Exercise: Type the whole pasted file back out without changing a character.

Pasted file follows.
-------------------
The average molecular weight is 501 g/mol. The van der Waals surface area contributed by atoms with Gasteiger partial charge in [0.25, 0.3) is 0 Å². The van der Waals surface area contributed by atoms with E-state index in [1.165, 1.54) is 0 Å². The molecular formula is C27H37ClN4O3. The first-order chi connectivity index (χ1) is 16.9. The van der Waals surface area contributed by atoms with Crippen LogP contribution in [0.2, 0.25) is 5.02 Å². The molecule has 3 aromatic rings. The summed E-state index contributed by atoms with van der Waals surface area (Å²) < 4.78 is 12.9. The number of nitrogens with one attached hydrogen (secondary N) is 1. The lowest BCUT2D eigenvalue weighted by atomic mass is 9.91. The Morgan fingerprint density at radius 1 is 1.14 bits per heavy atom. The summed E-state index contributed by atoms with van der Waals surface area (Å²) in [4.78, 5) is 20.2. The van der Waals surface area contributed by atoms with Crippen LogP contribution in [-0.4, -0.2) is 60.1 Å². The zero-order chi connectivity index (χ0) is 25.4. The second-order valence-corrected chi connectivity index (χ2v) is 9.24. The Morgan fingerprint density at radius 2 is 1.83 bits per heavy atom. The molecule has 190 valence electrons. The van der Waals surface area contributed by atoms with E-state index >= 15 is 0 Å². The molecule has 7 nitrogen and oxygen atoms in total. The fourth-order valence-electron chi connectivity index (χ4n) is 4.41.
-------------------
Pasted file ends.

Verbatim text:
The average molecular weight is 501 g/mol. The van der Waals surface area contributed by atoms with Gasteiger partial charge in [0.25, 0.3) is 0 Å². The van der Waals surface area contributed by atoms with E-state index in [1.165, 1.54) is 0 Å². The molecular formula is C27H37ClN4O3. The first-order chi connectivity index (χ1) is 16.9. The van der Waals surface area contributed by atoms with Crippen LogP contribution in [0.2, 0.25) is 5.02 Å². The molecule has 3 aromatic rings. The summed E-state index contributed by atoms with van der Waals surface area (Å²) < 4.78 is 12.9. The number of nitrogens with one attached hydrogen (secondary N) is 1. The lowest BCUT2D eigenvalue weighted by atomic mass is 9.91. The Morgan fingerprint density at radius 1 is 1.14 bits per heavy atom. The summed E-state index contributed by atoms with van der Waals surface area (Å²) in [4.78, 5) is 20.2. The van der Waals surface area contributed by atoms with Crippen LogP contribution in [-0.4, -0.2) is 60.1 Å². The zero-order chi connectivity index (χ0) is 25.4. The second-order valence-corrected chi connectivity index (χ2v) is 9.24. The Morgan fingerprint density at radius 2 is 1.83 bits per heavy atom. The molecule has 190 valence electrons. The van der Waals surface area contributed by atoms with E-state index >= 15 is 0 Å². The molecule has 7 nitrogen and oxygen atoms in total. The fourth-order valence-electron chi connectivity index (χ4n) is 4.41.